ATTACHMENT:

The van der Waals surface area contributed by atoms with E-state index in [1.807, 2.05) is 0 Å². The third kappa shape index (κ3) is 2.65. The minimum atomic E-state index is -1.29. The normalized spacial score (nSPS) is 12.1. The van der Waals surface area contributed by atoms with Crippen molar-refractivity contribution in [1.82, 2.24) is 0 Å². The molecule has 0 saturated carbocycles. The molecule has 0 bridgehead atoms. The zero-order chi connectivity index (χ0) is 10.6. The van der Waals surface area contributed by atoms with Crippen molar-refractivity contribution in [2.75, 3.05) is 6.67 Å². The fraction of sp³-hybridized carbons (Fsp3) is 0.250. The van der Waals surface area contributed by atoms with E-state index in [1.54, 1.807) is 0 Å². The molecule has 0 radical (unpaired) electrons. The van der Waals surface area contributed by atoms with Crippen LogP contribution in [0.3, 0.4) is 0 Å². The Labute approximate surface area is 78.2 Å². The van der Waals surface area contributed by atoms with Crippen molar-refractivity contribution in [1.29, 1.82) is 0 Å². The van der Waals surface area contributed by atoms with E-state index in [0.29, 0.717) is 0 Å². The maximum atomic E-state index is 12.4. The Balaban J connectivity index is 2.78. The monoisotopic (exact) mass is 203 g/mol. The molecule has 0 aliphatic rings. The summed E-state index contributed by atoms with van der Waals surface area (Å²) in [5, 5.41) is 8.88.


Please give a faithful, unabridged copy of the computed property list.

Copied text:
The van der Waals surface area contributed by atoms with E-state index in [1.807, 2.05) is 0 Å². The third kappa shape index (κ3) is 2.65. The minimum atomic E-state index is -1.29. The normalized spacial score (nSPS) is 12.1. The van der Waals surface area contributed by atoms with Crippen molar-refractivity contribution in [1.82, 2.24) is 0 Å². The molecule has 0 saturated carbocycles. The molecule has 0 bridgehead atoms. The zero-order chi connectivity index (χ0) is 10.6. The van der Waals surface area contributed by atoms with Crippen molar-refractivity contribution in [2.75, 3.05) is 6.67 Å². The fraction of sp³-hybridized carbons (Fsp3) is 0.250. The van der Waals surface area contributed by atoms with E-state index in [1.54, 1.807) is 0 Å². The molecule has 0 radical (unpaired) electrons. The van der Waals surface area contributed by atoms with Crippen LogP contribution in [0.3, 0.4) is 0 Å². The Labute approximate surface area is 78.2 Å². The van der Waals surface area contributed by atoms with Crippen molar-refractivity contribution in [1.29, 1.82) is 0 Å². The van der Waals surface area contributed by atoms with E-state index in [0.29, 0.717) is 0 Å². The maximum atomic E-state index is 12.4. The Balaban J connectivity index is 2.78. The monoisotopic (exact) mass is 203 g/mol. The molecule has 0 aliphatic rings. The summed E-state index contributed by atoms with van der Waals surface area (Å²) in [5, 5.41) is 8.88.